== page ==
Please tell me what exactly the meaning of life is.
Nani ga nani ka wa hotondo wakarimasen.
I hardly understand what is what.
Nani wo itte iru no ka wakaranai.
I don’t understand what you’re saying.
When you use ka か all on its own, the level of uncertainty you are portraying is more or less at about 20%. You aren’t sure, so you’re asking a question, but your level of uncertainty is neither pressing nor significant in the least. This helps explain the tone of all the examples of it thus far in this lesson.
Tsugi no aite wa dare ka wakarimasen.
I don’t know who my next opponent is.
Tsugi no aite wa dare na no ka wakarimasen.
I really don’t know who my next opponent is.
The use of no ka のか raises the level of one’s uncertainty to 50%. When the particle ka か is directly after a question word, it first and foremost shows that something is uncertain. As such, in Ex. 26 …the fact that one has an opponent is just what is uncertain about the situation. With the change to no ka のか, your attention is shifting toward suspicion as to who will really be one’s opponent.
Dare ga nusunda no ka shirimasen ka?
Would you happen to know who stole it?
Koko wa seisen shokuryōhin ga yasui no ka, sugoku konde imasu.
Whether it’s because fresh produce is cheap, but it is really crowded here.
Un’yō shite iru hito ga sukunai no ka, intānetto ni jōhō ga hotondo arimasen.
Whether it’s because there are few people running it, there is hardly any information online.
Question Word + ka か
In speaking of ka か attaching to questions to show uncertainty, consider the follow phrases that are created when “question + ka か” is not used at the end of the sentence.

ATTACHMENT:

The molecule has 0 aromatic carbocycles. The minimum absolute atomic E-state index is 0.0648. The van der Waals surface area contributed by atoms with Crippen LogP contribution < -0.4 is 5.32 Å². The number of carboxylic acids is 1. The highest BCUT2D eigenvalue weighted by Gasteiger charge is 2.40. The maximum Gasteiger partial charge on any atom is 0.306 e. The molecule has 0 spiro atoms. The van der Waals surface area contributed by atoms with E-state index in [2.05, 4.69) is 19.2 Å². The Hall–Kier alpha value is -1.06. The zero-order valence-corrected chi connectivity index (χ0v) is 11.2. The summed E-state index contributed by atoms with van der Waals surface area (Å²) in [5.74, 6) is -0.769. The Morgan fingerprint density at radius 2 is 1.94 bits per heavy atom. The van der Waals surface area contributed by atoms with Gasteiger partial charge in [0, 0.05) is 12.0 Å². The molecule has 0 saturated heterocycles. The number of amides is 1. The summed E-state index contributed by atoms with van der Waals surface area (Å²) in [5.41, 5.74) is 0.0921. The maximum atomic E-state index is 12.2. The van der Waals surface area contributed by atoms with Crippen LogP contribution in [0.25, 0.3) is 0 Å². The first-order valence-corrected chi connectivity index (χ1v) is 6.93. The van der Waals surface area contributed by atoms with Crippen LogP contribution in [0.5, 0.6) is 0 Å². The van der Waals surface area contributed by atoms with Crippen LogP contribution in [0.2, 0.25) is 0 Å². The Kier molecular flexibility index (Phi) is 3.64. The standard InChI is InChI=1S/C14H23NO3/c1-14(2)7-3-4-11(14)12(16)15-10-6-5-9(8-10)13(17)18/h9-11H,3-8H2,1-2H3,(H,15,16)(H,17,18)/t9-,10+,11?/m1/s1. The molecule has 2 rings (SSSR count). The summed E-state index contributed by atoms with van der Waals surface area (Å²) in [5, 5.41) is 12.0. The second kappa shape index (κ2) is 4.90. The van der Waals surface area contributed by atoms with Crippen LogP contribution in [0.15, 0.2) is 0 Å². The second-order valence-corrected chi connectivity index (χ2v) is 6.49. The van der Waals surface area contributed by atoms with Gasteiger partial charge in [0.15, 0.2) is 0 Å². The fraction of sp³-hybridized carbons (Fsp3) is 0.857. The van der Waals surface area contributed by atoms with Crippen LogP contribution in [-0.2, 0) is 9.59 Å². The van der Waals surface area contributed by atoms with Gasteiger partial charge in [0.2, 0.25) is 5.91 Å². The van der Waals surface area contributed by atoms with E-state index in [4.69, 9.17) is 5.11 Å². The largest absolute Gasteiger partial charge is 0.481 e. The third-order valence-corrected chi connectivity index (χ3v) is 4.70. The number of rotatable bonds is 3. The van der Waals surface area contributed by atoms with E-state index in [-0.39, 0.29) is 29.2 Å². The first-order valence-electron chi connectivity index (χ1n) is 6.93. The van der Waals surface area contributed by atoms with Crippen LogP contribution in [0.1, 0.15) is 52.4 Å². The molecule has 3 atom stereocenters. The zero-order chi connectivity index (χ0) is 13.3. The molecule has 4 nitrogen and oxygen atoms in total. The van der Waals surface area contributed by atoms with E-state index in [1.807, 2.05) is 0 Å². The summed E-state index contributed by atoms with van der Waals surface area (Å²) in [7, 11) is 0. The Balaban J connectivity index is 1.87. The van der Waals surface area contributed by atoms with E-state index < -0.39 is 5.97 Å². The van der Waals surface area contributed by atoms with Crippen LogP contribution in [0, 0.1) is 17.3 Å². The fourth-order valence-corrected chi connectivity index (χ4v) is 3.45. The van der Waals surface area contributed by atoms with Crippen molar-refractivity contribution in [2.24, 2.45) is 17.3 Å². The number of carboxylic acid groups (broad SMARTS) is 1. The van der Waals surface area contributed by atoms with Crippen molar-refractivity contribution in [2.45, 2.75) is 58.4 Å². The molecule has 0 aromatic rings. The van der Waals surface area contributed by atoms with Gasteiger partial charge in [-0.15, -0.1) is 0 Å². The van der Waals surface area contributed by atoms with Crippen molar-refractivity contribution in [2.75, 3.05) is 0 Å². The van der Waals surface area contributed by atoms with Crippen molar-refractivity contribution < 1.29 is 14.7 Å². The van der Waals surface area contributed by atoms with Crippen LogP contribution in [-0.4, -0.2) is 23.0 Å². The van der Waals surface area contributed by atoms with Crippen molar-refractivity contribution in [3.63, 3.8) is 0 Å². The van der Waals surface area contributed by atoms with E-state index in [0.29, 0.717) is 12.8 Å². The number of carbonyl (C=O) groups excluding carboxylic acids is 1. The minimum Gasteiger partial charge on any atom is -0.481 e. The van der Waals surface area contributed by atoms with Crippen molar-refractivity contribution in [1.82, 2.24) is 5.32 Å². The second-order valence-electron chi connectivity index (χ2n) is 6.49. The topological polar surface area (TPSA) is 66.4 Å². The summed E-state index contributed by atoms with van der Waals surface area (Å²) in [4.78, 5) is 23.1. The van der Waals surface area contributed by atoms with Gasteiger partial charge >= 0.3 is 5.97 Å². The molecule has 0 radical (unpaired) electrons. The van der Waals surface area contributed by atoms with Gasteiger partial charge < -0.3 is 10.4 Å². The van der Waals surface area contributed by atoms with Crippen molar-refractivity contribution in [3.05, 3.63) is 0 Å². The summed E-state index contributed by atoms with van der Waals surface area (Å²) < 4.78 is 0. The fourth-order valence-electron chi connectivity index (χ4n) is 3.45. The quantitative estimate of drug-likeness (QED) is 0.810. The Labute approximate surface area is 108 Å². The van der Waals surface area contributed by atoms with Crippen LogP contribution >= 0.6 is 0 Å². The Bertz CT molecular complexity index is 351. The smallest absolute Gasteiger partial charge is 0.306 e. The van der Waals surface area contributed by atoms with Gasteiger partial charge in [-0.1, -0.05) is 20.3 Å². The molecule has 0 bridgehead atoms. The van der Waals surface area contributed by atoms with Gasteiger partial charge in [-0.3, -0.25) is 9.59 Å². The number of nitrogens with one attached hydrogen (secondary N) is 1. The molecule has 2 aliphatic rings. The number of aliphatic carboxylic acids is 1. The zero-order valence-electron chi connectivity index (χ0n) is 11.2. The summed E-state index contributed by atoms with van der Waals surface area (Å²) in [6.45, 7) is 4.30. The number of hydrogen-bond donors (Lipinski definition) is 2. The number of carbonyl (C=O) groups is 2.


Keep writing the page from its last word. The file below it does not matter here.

Their parts of speech are just like the question words that make them up. Dareka 誰か, nanika 何か, and dokoka どこか can either be used as nouns or adverbs. This means that ga が and wo を will always be optional if applicable. Itsuka いつか and dōka どうか on the other hand are only used as adverbs and never take these particles.
Itsuka kitto, sekai ga hitotsu ni naru hi ga kuru.
Someday surely, the day in which the world becomes one will arrive.
Ano ko wa nendo de nanika (wo) tsukutta.
That child made something with clay.
Konshū wa, dan’na ga aru hon wo kai ni dokoka e itta.
This week, my husband went somewhere to buy a certain book.
Dōka yurushite kudasai.
Please forgive me.
Da ka だか
Say you are even more doubtful and or suspicious about the situation. In which case, rather than using ka か or no ka のか, you can actually use da ka だか. This is when it becomes appropriate to have the particle ka か follow the copula da だ. The level of one’s uncertainty with this is about 80%.
Da ka だか attaches to nouns and adjectival nouns with no modification done to either side. With other parts of speech, you will need to insert n/no ん・の between it and a verb/adjective, giving n da ka んだか・no da ka のだか.
Tsugi no aite wa dare da ka wakarimasen.
I have no clue who my next opponent is.
Boku wa, aitsu ga hontō ni on’na da ka wakaranai n desu yo.
I really have no clue if that guy is a woman.